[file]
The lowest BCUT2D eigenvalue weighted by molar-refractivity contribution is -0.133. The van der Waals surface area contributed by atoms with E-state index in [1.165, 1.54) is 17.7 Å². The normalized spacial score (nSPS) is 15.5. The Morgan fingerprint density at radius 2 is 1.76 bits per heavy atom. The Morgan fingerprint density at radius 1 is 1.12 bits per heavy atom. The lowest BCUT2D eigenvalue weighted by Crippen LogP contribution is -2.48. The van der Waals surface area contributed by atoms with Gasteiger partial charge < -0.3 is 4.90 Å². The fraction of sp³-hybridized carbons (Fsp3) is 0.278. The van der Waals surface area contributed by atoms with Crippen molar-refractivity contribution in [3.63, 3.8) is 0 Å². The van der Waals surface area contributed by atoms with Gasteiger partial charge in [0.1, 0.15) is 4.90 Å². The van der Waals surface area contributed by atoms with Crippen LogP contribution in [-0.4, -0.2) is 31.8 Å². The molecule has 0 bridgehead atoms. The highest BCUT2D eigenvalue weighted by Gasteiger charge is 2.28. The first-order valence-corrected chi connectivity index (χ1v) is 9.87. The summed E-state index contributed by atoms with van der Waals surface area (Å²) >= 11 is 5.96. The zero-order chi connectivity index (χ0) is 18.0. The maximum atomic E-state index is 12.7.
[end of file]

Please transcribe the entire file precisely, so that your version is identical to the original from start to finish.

The lowest BCUT2D eigenvalue weighted by molar-refractivity contribution is -0.133. The van der Waals surface area contributed by atoms with E-state index in [1.165, 1.54) is 17.7 Å². The normalized spacial score (nSPS) is 15.5. The Morgan fingerprint density at radius 2 is 1.76 bits per heavy atom. The Morgan fingerprint density at radius 1 is 1.12 bits per heavy atom. The lowest BCUT2D eigenvalue weighted by Crippen LogP contribution is -2.48. The van der Waals surface area contributed by atoms with Gasteiger partial charge < -0.3 is 4.90 Å². The fraction of sp³-hybridized carbons (Fsp3) is 0.278. The van der Waals surface area contributed by atoms with Crippen molar-refractivity contribution in [3.63, 3.8) is 0 Å². The van der Waals surface area contributed by atoms with Gasteiger partial charge in [0.1, 0.15) is 4.90 Å². The van der Waals surface area contributed by atoms with Crippen LogP contribution in [-0.4, -0.2) is 31.8 Å². The molecule has 0 bridgehead atoms. The highest BCUT2D eigenvalue weighted by Gasteiger charge is 2.28. The first-order valence-corrected chi connectivity index (χ1v) is 9.87. The summed E-state index contributed by atoms with van der Waals surface area (Å²) >= 11 is 5.96. The zero-order chi connectivity index (χ0) is 18.0. The maximum atomic E-state index is 12.7.